U.S. to hold economic talks with Taiwan, Pompeo says

FILE PHOOT: U.S. Undersecretary for Economic Affairs Keith Krach arrives at an airport in Taipei, Taiwan September 17, 2020. Central News Agency/Pool via REUTERS

WASHINGTON (Reuters) – U.S. Undersecretary of State Keith Krach, who angered China with a visit to Taipei in September, will lead economic talks with Taiwan this month, Secretary of State Mike Pompeo said on Tuesday.

Pompeo told a news conference that Krach would lead the Economic Prosperity Partnership Dialogue with Taiwan on Nov. 20. He said the talks would cover cooperation in a range of areas, including ensuring safe and secure supply chains and 5G security.

“The dialogue signifies that our economic relationship with Taiwan, a vibrant democracy and a reliable partner, is strong and growing,” Pompeo said.

Pompeo did not say whether the talks would be held virtually or in person but noted they would be under the auspices of the U.S. representative office in Taipei and that of Taiwan in Washington.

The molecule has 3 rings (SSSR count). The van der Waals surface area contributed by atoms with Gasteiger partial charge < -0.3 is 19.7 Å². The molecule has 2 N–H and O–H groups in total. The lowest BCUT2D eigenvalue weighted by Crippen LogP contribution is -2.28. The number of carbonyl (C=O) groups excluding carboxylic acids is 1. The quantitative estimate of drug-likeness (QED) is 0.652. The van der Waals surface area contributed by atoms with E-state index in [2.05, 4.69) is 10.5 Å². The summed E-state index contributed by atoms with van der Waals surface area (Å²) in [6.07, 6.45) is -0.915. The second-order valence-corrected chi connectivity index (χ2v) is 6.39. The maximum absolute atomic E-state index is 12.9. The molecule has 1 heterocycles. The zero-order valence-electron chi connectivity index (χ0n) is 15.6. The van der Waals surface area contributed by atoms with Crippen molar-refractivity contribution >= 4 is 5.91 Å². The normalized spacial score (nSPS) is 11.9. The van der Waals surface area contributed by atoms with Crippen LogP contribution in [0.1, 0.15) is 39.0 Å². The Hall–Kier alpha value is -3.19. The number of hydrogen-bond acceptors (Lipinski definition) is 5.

China has been angered by greater U.S. support for Taiwan, including two recent visits by top officials, Health Secretary Alex Azar in August and Krach, the undersecretary for economic affairs, in September.

Krach was the most senior State Department official to visit Taiwan in four decades after being named to head a new bilateral economic dialogue with the island.

The United States, like most countries, has no official relations with Taiwan, which China claims as sovereign territory, but Washington is required under U.S. law to provide Taipei with the means to defend itself.

China stepped up military drills around the island amid a sharp deterioration of U.S.-China relations in the run-up to the Nov. 3 U.S. presidential election, which was won by Trump’s Democratic challenger Joe Biden. Biden is due to take office on Jan. 20, but Trump has yet to concede defeat.

Taiwan has long sought a free trade agreement with the United States, but Washington has complained about barriers to U.S. imports. In August, Taipei paved the way for an eventual deal by announcing an easing of restrictions on U.S. pork and beef imports that is expected to take effect on Jan. 1.

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